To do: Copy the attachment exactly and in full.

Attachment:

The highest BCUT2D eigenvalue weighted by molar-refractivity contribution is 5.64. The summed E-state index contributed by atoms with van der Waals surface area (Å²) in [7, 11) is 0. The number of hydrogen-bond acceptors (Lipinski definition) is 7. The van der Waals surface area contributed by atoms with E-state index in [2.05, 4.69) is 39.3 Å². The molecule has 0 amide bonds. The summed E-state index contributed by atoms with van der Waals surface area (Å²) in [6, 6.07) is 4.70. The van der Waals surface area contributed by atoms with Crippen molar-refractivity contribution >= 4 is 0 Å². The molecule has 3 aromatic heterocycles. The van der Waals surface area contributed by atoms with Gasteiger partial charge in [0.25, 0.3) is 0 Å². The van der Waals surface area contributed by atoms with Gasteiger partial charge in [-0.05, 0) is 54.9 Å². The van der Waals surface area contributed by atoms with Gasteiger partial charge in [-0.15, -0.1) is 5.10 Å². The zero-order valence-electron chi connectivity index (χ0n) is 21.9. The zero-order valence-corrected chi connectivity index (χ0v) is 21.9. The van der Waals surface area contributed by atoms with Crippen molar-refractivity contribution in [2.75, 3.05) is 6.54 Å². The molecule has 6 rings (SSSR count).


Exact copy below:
The highest BCUT2D eigenvalue weighted by molar-refractivity contribution is 5.64. The summed E-state index contributed by atoms with van der Waals surface area (Å²) in [7, 11) is 0. The number of hydrogen-bond acceptors (Lipinski definition) is 7. The van der Waals surface area contributed by atoms with E-state index in [2.05, 4.69) is 39.3 Å². The molecule has 0 amide bonds. The summed E-state index contributed by atoms with van der Waals surface area (Å²) in [6, 6.07) is 4.70. The van der Waals surface area contributed by atoms with Crippen molar-refractivity contribution >= 4 is 0 Å². The molecule has 3 aromatic heterocycles. The van der Waals surface area contributed by atoms with Gasteiger partial charge in [0.25, 0.3) is 0 Å². The van der Waals surface area contributed by atoms with Gasteiger partial charge in [-0.05, 0) is 54.9 Å². The van der Waals surface area contributed by atoms with Gasteiger partial charge in [-0.15, -0.1) is 5.10 Å². The zero-order valence-electron chi connectivity index (χ0n) is 21.9. The zero-order valence-corrected chi connectivity index (χ0v) is 21.9. The van der Waals surface area contributed by atoms with Crippen molar-refractivity contribution in [2.75, 3.05) is 6.54 Å². The molecule has 6 rings (SSSR count).